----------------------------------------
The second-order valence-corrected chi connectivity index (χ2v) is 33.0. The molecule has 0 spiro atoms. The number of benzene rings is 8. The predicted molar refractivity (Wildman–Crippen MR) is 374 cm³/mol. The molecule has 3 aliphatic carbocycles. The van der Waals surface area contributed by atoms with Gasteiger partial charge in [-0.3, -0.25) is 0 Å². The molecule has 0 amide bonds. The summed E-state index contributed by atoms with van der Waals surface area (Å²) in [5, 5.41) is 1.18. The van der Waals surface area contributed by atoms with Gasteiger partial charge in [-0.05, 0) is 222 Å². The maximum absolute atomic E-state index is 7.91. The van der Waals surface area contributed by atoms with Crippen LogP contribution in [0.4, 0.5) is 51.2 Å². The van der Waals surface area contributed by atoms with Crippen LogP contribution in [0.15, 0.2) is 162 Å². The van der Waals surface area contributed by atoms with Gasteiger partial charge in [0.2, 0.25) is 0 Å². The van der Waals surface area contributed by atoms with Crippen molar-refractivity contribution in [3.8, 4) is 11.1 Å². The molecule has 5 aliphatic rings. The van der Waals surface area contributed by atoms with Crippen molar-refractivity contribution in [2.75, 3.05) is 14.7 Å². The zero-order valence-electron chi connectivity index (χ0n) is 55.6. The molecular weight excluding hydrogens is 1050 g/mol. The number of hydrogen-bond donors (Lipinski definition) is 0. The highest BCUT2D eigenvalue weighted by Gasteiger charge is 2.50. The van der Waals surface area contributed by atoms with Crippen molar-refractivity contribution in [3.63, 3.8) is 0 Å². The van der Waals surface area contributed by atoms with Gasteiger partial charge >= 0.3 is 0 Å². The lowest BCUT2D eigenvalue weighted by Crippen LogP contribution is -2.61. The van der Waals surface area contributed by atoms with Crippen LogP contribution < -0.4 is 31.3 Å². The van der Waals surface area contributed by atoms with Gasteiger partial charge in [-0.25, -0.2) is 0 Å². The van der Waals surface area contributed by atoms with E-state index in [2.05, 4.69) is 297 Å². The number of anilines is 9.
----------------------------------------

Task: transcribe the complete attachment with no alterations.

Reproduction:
The second-order valence-corrected chi connectivity index (χ2v) is 33.0. The molecule has 0 spiro atoms. The number of benzene rings is 8. The predicted molar refractivity (Wildman–Crippen MR) is 374 cm³/mol. The molecule has 3 aliphatic carbocycles. The van der Waals surface area contributed by atoms with Gasteiger partial charge in [-0.3, -0.25) is 0 Å². The molecule has 0 amide bonds. The summed E-state index contributed by atoms with van der Waals surface area (Å²) in [5, 5.41) is 1.18. The van der Waals surface area contributed by atoms with Gasteiger partial charge in [-0.05, 0) is 222 Å². The maximum absolute atomic E-state index is 7.91. The van der Waals surface area contributed by atoms with Crippen LogP contribution in [0.4, 0.5) is 51.2 Å². The van der Waals surface area contributed by atoms with Crippen LogP contribution in [0.15, 0.2) is 162 Å². The van der Waals surface area contributed by atoms with Gasteiger partial charge in [0.2, 0.25) is 0 Å². The van der Waals surface area contributed by atoms with Crippen molar-refractivity contribution in [3.8, 4) is 11.1 Å². The molecule has 5 aliphatic rings. The van der Waals surface area contributed by atoms with Crippen molar-refractivity contribution in [2.75, 3.05) is 14.7 Å². The zero-order valence-electron chi connectivity index (χ0n) is 55.6. The molecular weight excluding hydrogens is 1050 g/mol. The number of hydrogen-bond donors (Lipinski definition) is 0. The highest BCUT2D eigenvalue weighted by Gasteiger charge is 2.50. The van der Waals surface area contributed by atoms with Crippen molar-refractivity contribution in [3.63, 3.8) is 0 Å². The van der Waals surface area contributed by atoms with Gasteiger partial charge >= 0.3 is 0 Å². The lowest BCUT2D eigenvalue weighted by Crippen LogP contribution is -2.61. The van der Waals surface area contributed by atoms with Crippen LogP contribution < -0.4 is 31.3 Å². The van der Waals surface area contributed by atoms with Gasteiger partial charge in [-0.25, -0.2) is 0 Å². The van der Waals surface area contributed by atoms with E-state index in [2.05, 4.69) is 297 Å². The number of anilines is 9.